The University of Colorado Anschutz Medical Campus announced last Wednesday that it is establishing the Gates Institute with a gift from the Gates Frontiers Fund. The Gates Institute, with funding expected to grow to as much as $200 million over the next five years, will be focused on developing cell and gene therapeutics. Terry Fry, MD, who was recruited to the School of Medicine in 2018 from the National Cancer Institute, has been named the executive director of the institute. He is senior vice president of Sana Biotechnology and clinical professor of pediatrics for the School of Medicine. Terry is a pioneer in the development of chimeric antigen receptor T cell therapies. This funding will help us significantly support clinical trials and recruit additional talented faculty to our campus. We are grateful to the Gates Frontiers Fund and its co-trustees Diane Gates Wallach and John Gates for their longtime partnership and continuing investment in our campus.
Last Thursday, our campus celebrated the dedication of the Marcy and Bruce Benson Atrium in the Anschutz Health Sciences Building. We were fortunate to have Bruce and Marcy join us for the occasion. During Bruce’s tenure as CU president, our campus flourished and with Marcy as his partner, we had passionate advocates for the research and care provided on our campus. The atrium is an impressive space, a predominant feature of the building, and an appropriate honor for the Bensons and all they have done for CU and our campus.
Congratulations to Jacqueline Ward-Gaines, MD, assistant professor of emergency medicine, who last week received the Visionary Education Award at the 2022 meeting of the Academy for Diversity & Inclusion in Emergency Medicine. This is well-deserved recognition for Jacqueline’s care, teaching, and community service. Last year, her work starting a diversity, equity, and inclusion curriculum for emergency medicine residents was featured in this news report.
Congratulations to Chad Stickrath, MD, associate professor of medicine and assistant dean of the Colorado Springs branch, on being selected as a 2022 Alpha Omega Alpha Fellow in Leadership. The award recognizes and supports development of outstanding mid-career physician leaders. In his role as the assistant dean, he developed and directs the Colorado Springs Mentored Integrated Curriculum, which is an innovative way for third-year medical students to learn the core clinical competencies in a patient-centered manner.
Our campus Office of Information Technology sounded the alarm this month about suspicious email hacking activities. Be aware of unsolicited emails that claim you are reaching storage limits for email accounts, and don’t click on the links included in those email messages. For more information about IT security matters, check the OIT website.
The campus Office of Human Resources has posted a reminder to employees who have accrued vacation leave exceeding carryover limits: Use it or lose it. Full-time university staff and 12-month faculty can carry up to 352 hours (44 days) of vacation leave from one fiscal year into the next. Anyone with a balance over 352 hours will lose excess hours during the annual leave sweep performed after the July payrolls. Don’t let the time off that you’ve earned get swept away. You have worked hard and earned the time, so take it. Taking time to relax is important to your health and offers benefits when you are at work.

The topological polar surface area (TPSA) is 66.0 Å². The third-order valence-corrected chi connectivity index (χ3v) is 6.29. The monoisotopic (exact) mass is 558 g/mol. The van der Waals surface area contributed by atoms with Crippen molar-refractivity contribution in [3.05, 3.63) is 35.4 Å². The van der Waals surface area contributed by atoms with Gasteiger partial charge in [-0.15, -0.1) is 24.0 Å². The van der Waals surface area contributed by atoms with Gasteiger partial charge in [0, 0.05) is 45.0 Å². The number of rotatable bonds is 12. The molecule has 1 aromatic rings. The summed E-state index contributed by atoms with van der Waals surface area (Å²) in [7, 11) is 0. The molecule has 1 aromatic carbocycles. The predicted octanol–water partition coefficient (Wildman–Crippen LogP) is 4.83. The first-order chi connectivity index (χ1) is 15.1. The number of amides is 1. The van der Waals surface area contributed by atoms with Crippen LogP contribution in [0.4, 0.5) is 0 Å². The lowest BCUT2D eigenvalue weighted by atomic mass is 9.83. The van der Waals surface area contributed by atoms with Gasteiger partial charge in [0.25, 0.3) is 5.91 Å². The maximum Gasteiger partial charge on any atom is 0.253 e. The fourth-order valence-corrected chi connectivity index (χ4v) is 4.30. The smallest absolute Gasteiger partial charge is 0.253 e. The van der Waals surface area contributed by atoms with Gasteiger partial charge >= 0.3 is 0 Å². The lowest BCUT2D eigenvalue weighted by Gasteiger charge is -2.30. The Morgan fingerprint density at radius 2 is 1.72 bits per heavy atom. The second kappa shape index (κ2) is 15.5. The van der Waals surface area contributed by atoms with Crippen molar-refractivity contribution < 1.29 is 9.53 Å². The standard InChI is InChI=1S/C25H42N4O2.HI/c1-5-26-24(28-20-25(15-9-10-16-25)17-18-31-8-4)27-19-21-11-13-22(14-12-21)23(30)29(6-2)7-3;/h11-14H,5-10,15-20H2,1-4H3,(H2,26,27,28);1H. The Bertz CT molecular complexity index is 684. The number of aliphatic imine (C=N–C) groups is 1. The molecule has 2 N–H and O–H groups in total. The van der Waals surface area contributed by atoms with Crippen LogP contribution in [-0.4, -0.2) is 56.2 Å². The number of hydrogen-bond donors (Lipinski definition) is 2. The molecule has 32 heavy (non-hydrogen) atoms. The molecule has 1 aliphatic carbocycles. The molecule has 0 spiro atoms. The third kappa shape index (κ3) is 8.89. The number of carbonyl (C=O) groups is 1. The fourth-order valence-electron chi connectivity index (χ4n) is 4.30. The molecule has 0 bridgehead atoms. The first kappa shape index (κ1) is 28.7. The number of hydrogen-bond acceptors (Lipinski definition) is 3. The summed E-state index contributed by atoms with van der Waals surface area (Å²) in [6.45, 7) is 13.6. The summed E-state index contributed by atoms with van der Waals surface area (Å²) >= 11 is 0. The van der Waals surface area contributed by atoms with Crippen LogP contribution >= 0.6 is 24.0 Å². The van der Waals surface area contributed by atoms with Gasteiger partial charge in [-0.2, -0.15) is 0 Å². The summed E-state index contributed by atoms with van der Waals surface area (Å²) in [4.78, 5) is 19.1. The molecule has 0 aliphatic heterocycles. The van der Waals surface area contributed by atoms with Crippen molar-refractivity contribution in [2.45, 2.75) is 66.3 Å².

The Institute for Healthcare Quality, Safety and Efficiency (IHQSE) has openings in several upcoming programs this summer and fall. The Improvement Academy is for those working on or interested in starting a quality improvement project. It includes two didactics sessions and longitudinal coaching. Applications are due May 31. Registration is also open for the Quality Safety Academy. This series of live, virtual workshops is targeted towards individuals interested in building foundational knowledge in quality improvement and patient safety. Workshops begin in August. Email questions to IHQSE@cuanschutz.edu.
The DAWN Clinic is featured in an article in the School of Medicine newsroom. DAWN (Dedicated to Aurora’s Wellness and Needs) is a multidisciplinary free clinic staffed by students and faculty from the School of Medicine and other schools on our campus. Now in its seventh year of providing free medical care to Aurora residents, DAWN has created a legacy of loyal patients, former student volunteers who have gone on to careers in community-based medicine, and current volunteers like second-year medical student Danielle Gilbert, who find great purpose working with vulnerable populations who have few other options for medical care. Since DAWN opened, more than 500 student volunteers, 100 licensed clinical providers, and more than 20 community members and patients have volunteered at the clinic. Many thanks to Kari Mader, MD, assistant professor of family medicine, and Joseph Johnson, MD, former resident in internal medicine, for their efforts in creating and leading at the DAWN Clinic.
If you haven’t seen it, there’s a building-sized mural on the CU Denver campus featuring William Mundo, MPH, who is graduating from our medical school on May 27. William, who is heading to Denver Health to do his residency in emergency medicine, earlier this spring was featured in an article about first-generation medical students in the Match by the Association of American Medical Colleges.
Have a good week,
John J. Reilly, Jr., MD
Richard D. Krugman Endowed Chair
Vice Chancellor for Health Affairs and
Dean, School of Medicine
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